Contaminated well water shuts Massachusetts Roy Rogers

I found a passion for food safety in 2000. I was working as a summer student for Doug, scouring the inter webs for news on food-related risks, when an E.coli O157 outbreak linked to Walkerton Ontario’s town water system hit. The bacteria was introduced into an intake well after heavy rains washed in the pathogen and poor operators, the Koebel brothers who managed the town’s water system, failed to follow safety procedures and were negligent. Almost 2500 were ill and seven residents died.

Since then, I’ve been leery of untreated well water. My in-laws live in rural Southern Ontario and have a well, they don’t treat or test the water. I won’t drink the water myself or let our boys have it.
Restaurants operating on wells can also have avoidable problems as the safety of a main ingredient in their fare is sort of out of their control.

According to The Telegram, a Sturbridge, MA Roy Rogers restaurant was closed last week after their well tested positive for coliform and E. coli.

Routine testing done by a contractor for the restaurant, at 234 Haynes St. (Route 15), found the E. coli and coliform bacteria, which can cause intestinal distress, prompting the restaurant to close on Wednesday and notify the local Board of Health and the state Department of Environmental Protection.

The DEP issued a boil-water order, meaning that no water could be served to the public without being boiled.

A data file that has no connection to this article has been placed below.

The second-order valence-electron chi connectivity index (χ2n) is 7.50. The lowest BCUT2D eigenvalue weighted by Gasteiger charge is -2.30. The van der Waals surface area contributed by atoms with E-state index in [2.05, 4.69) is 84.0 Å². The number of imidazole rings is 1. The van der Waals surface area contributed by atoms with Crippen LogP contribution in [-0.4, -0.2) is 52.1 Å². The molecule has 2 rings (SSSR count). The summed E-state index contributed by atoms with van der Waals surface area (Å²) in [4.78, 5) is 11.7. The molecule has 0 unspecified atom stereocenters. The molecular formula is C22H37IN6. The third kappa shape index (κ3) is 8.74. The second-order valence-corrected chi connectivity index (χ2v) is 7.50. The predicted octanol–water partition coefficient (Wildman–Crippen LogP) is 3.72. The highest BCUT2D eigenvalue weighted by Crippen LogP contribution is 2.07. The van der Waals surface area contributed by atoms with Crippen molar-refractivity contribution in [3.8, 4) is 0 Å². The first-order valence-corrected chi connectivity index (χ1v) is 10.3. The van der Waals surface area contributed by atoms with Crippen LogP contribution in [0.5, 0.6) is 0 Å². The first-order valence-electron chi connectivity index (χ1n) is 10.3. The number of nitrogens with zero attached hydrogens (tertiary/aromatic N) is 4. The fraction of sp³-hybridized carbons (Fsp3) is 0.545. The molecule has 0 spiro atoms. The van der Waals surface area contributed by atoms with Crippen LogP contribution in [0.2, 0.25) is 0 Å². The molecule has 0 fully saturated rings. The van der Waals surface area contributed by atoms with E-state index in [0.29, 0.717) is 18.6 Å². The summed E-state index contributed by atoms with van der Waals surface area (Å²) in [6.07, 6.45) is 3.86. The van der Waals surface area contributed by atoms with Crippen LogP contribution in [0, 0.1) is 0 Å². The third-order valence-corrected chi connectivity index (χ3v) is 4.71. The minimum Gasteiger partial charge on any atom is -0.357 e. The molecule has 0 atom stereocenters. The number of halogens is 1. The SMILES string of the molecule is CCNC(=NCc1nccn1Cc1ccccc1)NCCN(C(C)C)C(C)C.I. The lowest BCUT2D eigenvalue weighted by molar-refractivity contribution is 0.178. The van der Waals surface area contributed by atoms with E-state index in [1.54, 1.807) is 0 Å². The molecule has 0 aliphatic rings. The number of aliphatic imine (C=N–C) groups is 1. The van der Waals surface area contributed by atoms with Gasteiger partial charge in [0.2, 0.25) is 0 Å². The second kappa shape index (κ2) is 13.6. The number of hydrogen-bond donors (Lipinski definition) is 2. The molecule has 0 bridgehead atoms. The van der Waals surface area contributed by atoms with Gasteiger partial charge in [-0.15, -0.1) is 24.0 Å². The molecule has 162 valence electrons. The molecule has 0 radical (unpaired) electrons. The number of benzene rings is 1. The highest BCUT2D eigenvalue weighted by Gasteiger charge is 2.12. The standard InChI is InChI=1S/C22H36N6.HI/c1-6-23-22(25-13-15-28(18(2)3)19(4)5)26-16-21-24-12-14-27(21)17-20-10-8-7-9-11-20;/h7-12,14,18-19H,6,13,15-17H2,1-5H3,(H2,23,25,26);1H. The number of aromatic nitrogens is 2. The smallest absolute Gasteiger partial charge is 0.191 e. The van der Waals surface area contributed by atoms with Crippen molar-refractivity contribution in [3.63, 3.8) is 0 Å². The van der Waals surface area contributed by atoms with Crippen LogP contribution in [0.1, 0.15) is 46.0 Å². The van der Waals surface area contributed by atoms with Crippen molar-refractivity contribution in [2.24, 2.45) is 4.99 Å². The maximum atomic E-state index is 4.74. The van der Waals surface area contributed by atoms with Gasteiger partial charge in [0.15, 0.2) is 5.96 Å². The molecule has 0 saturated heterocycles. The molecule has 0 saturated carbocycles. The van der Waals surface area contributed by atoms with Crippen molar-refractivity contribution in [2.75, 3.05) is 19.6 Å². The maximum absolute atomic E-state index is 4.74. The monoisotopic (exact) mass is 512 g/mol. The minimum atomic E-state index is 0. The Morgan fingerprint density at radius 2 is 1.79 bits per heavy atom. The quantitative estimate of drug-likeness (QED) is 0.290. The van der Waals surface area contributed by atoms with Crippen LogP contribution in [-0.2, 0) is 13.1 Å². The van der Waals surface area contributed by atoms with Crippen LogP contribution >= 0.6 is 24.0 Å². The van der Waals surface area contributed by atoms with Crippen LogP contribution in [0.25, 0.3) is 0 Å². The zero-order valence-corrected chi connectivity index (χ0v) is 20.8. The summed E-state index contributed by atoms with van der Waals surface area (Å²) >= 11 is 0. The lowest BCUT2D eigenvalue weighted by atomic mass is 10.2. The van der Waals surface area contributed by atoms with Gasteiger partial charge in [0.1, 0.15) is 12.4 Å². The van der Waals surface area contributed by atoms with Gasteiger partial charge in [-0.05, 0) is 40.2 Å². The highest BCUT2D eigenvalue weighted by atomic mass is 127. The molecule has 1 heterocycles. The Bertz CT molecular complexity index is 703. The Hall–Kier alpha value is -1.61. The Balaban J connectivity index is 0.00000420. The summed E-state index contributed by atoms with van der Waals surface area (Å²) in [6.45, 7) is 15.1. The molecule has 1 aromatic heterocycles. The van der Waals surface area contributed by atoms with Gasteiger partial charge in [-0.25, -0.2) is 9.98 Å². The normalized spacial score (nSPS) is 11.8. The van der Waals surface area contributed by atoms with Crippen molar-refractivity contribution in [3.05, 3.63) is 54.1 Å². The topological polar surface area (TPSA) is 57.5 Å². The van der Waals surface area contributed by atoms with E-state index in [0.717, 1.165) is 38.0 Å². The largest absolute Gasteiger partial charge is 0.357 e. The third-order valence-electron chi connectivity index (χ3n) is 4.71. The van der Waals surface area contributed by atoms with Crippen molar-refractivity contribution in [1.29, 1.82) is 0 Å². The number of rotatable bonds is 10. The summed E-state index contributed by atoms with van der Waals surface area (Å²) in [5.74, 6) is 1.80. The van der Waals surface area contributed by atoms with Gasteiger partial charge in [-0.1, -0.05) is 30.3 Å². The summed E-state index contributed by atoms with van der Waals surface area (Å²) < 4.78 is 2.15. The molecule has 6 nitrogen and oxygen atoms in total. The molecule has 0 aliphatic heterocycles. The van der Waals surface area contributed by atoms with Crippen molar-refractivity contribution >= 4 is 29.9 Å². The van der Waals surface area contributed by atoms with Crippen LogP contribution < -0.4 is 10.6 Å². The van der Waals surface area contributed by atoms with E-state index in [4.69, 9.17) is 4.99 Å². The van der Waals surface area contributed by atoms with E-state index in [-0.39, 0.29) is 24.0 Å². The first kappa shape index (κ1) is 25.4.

The agency also ordered the restaurant to post the boil-water order, disconnect its ice machines, chlorinate the well and 20,000-gallon storage tank, flush the system until the chlorine is gone, and then collect five bacteria samples in a row both from the well and from the distribution system.

Once both rounds of samples come back negative, the boil order will be lifted, the agency said.

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About Ben Chapman

Dr. Ben Chapman is a professor and food safety extension specialist at North Carolina State University. As a teenager, a Saturday afternoon viewing of the classic cable movie, Outbreak, sparked his interest in pathogens and public health. With the goal of less foodborne illness, his group designs, implements, and evaluates food safety strategies, messages, and media from farm-to-fork. Through reality-based research, Chapman investigates behaviors and creates interventions aimed at amateur and professional food handlers, managers, and organizational decision-makers; the gate keepers of safe food. Ben co-hosts a biweekly podcast called Food Safety Talk and tries to further engage folks online through Instagram, Twitter, Facebook, YouTube and, maybe not surprisingly, Pinterest. Follow on Twitter @benjaminchapman.